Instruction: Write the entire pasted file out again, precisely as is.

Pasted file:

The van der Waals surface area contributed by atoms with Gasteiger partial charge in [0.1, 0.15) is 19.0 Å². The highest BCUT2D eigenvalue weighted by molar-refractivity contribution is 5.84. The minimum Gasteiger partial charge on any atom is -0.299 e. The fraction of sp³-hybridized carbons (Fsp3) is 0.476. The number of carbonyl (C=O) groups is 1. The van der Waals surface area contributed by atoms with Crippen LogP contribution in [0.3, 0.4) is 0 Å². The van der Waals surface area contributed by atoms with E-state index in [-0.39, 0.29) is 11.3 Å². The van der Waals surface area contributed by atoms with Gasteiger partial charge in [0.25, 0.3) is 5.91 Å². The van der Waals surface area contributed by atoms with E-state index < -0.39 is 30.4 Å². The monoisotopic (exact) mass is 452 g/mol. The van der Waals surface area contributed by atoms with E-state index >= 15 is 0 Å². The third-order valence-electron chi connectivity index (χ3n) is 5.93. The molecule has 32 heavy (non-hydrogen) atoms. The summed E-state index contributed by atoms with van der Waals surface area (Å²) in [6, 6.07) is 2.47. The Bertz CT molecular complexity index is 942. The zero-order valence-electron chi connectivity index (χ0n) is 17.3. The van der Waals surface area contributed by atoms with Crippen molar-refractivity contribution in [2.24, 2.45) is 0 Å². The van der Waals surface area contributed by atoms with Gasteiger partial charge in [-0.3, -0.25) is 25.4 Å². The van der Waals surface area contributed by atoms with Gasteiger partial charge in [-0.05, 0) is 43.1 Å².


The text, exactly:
The van der Waals surface area contributed by atoms with Gasteiger partial charge in [0.1, 0.15) is 19.0 Å². The highest BCUT2D eigenvalue weighted by molar-refractivity contribution is 5.84. The minimum Gasteiger partial charge on any atom is -0.299 e. The fraction of sp³-hybridized carbons (Fsp3) is 0.476. The number of carbonyl (C=O) groups is 1. The van der Waals surface area contributed by atoms with Crippen LogP contribution in [0.3, 0.4) is 0 Å². The van der Waals surface area contributed by atoms with E-state index in [-0.39, 0.29) is 11.3 Å². The van der Waals surface area contributed by atoms with Gasteiger partial charge in [0.25, 0.3) is 5.91 Å². The van der Waals surface area contributed by atoms with E-state index < -0.39 is 30.4 Å². The monoisotopic (exact) mass is 452 g/mol. The van der Waals surface area contributed by atoms with E-state index >= 15 is 0 Å². The third-order valence-electron chi connectivity index (χ3n) is 5.93. The molecule has 32 heavy (non-hydrogen) atoms. The summed E-state index contributed by atoms with van der Waals surface area (Å²) in [6, 6.07) is 2.47. The Bertz CT molecular complexity index is 942. The zero-order valence-electron chi connectivity index (χ0n) is 17.3. The van der Waals surface area contributed by atoms with Crippen molar-refractivity contribution in [2.24, 2.45) is 0 Å². The van der Waals surface area contributed by atoms with Gasteiger partial charge in [-0.3, -0.25) is 25.4 Å². The van der Waals surface area contributed by atoms with Gasteiger partial charge in [-0.05, 0) is 43.1 Å².